Finally, the government argues that a paid fine is analogous to time served and is therefore not refundable, relying on a Seventh Circuit decision that adopted that reasoning. See United States v. Zizzo, 120 F.3d 1338, 1346–47 (7th Cir. 1997) (“The fine and assessments served to deprive [the defendant] ․ of some of his resources during his lifetime. They are analogous to time served and are not refundable.”). We find the analogy inapt. That time served cannot be abated is a principle of nature, not of law. A paid fine, by contrast, can easily be returned to the defendant's estate. See United States v. Sheehan, 874 F. Supp. 31, 34 (D. Mass. 1994) (ordering the government to return fine to the estate of a defendant who died pending appeal because while “[t]ime served pursuant to a judgment later voided cannot be recovered [,] ․ this unhappy circumstance does not mean that the defendant (or his estate) should also be deprived of fine monies taken by a judgment determined to be without any legal force”); cf. Nelson, 137 S. Ct. at 1257 (rejecting state's argument that because defendants are not automatically entitled to compensation for time spent wrongfully incarcerated, the state need not return sums exacted pursuant to a subsequently invalidated conviction).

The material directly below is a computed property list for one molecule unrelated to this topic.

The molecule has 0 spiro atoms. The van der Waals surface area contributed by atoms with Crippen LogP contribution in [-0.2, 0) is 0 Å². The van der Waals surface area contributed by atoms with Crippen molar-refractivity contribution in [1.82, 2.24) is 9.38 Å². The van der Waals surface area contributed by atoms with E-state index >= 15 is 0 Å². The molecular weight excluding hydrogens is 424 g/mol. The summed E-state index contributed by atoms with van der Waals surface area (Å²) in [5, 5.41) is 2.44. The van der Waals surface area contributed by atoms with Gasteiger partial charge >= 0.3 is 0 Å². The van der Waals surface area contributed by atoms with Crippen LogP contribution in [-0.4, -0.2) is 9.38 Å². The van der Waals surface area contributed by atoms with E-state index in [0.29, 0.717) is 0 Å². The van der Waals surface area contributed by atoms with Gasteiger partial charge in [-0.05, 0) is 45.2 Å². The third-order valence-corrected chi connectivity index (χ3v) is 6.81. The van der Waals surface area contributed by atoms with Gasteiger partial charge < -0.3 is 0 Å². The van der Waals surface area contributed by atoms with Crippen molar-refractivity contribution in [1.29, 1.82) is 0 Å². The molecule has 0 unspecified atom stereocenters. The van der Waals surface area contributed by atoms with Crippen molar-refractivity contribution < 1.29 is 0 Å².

The government also points to United States v. Schumann, 861 F.2d 1234 (11th Cir. 1988), which held that a fine paid by the defendant before his death did not abate because “the penalty operated as a punishment to [the defendant] rather than to his estate.” Id. at 1236. Critically, neither Zizzo nor Schumann acknowledged the finality rationale for abatement—and, for the reasons explained above, we find that their holdings cannot be reconciled with that rationale. See Sheehan, 874 F. Supp. at 33–34 (“By emphasizing the various penal dimensions to sentences partially executed before they are abated, the cases [indicating that paid fines do not abate] lose sight of the fundamental character of the issue: the ultimate judicial determination to render null and void the underlying judgment.”). They were also decided before the Supreme Court's decision in Nelson v. Colorado, as were cases in which courts noted in passing that paid fines are not subject to abatement. See, e.g., United States v. Rich, 603 F.3d 722, 724 n.3 (9th Cir. 2010) (“[F]ines already paid need not be refunded because they are the equivalent of time–served.”); Estate of Parsons, 367 F.3d at 413 & n.6 (citing Zizzo and Schumann).